Microsoft has come under fire after an operation aimed at taking down a criminal botnet disrupted traffic to millions of legitimate servers.
As part of its ongoing campaign against cyber criminals, Microsoft used a federal court order to seize control of web domains it said were being used to infect Windows-based PCs with malware.
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The continually evolving strategy of disruption adopted by Microsoft and other technology firms is aimed at fighting cybercrime by disabling key criminal infrastructure.
But, in addition to blocking traffic to malicious domains, the latest anti-botnet operation also prevented data reaching many legitimate sites, reports the BBC.
In a blog post, Richard Boscovich, assistant general counsel at Microsoft's Digital Crimes Unit, said it had taken the action against domain administration firm No-IP.com for its "roles in creating, controlling, and assisting in infecting millions of computers with malicious software".
He said No-IP's infrastructure had been used to spread the Bladabindi and Jenxcus family of malicious programs in 93% of the cases Microsoft had seen.
In the past year, he said, Microsoft had detected variants of the two viruses more than 7.4 million times.
The malware enabled the criminals who deployed it to steal data from infected machines, record keystrokes and use computer microphones to make recordings.
Boscovich said Microsoft had resorted to legal action to take control of No-IP’s 23 domains because the firm had not done enough to police them.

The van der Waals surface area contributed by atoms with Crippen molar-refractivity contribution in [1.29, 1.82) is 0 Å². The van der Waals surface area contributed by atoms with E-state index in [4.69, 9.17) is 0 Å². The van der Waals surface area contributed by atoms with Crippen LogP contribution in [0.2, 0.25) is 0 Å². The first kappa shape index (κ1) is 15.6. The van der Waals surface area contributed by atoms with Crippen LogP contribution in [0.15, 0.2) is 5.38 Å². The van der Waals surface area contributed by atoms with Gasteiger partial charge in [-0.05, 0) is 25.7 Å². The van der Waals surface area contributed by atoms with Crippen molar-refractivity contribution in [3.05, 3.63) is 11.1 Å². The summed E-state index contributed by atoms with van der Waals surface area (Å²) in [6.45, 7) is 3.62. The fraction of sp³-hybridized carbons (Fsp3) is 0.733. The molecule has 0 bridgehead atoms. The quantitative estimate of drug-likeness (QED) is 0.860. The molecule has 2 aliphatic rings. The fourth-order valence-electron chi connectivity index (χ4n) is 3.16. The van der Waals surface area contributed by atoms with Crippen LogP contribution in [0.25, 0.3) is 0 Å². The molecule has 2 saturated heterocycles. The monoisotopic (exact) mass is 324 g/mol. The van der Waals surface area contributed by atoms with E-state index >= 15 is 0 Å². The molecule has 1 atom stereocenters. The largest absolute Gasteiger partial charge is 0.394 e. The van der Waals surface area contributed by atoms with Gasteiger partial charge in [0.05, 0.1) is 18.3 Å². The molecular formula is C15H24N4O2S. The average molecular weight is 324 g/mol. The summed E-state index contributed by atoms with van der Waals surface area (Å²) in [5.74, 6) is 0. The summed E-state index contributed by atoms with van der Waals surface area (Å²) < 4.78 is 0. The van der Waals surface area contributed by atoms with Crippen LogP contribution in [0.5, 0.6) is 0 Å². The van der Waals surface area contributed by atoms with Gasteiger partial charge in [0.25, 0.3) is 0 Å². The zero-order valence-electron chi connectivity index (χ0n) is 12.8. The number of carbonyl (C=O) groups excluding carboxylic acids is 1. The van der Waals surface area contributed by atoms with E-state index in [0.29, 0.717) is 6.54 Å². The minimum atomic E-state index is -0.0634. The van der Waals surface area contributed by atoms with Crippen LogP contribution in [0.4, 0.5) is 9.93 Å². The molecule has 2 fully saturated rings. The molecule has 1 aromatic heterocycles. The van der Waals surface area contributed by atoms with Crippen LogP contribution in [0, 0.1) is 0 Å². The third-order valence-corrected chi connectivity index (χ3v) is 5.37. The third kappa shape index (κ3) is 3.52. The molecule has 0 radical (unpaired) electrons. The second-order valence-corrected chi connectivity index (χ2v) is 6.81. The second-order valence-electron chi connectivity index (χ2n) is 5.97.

He said Microsoft applied filters to allow only "clean" data through, while blocking traffic associated with the botnet and spreading malware.
But No-IP said Microsoft's action was "draconian" and had wrongly "affected millions of innocent internet users".
No-IP speculated that Microsoft had underestimated the amount of data traffic handled by the 23 domains it seized, resulting in service disruptions for many legitimate customers.
In a statement, David Finn, executive director of Microsoft’s Digital Crimes Unit, claimed the collateral damage was merely a "technical error", according to Techdirt.
Although Microsoft has used the same technique to disrupt other botnets, this is the first time there have been reports of widespread disruption to legitimate sites.
"Millions of innocent users are experiencing outages to their services because of Microsoft's attempt to remediate host names associated with a few bad actors," No-IP said in a statement posted on its site.
No-IP said Microsoft could have achieved its aims without disrupting legitimate traffic if it had made more effort to contact No-IP's senior management.
"Unfortunately, Microsoft never contacted us or asked us to block any subdomains, even though we have an open line of communication with Microsoft corporate executives," No-IP said.
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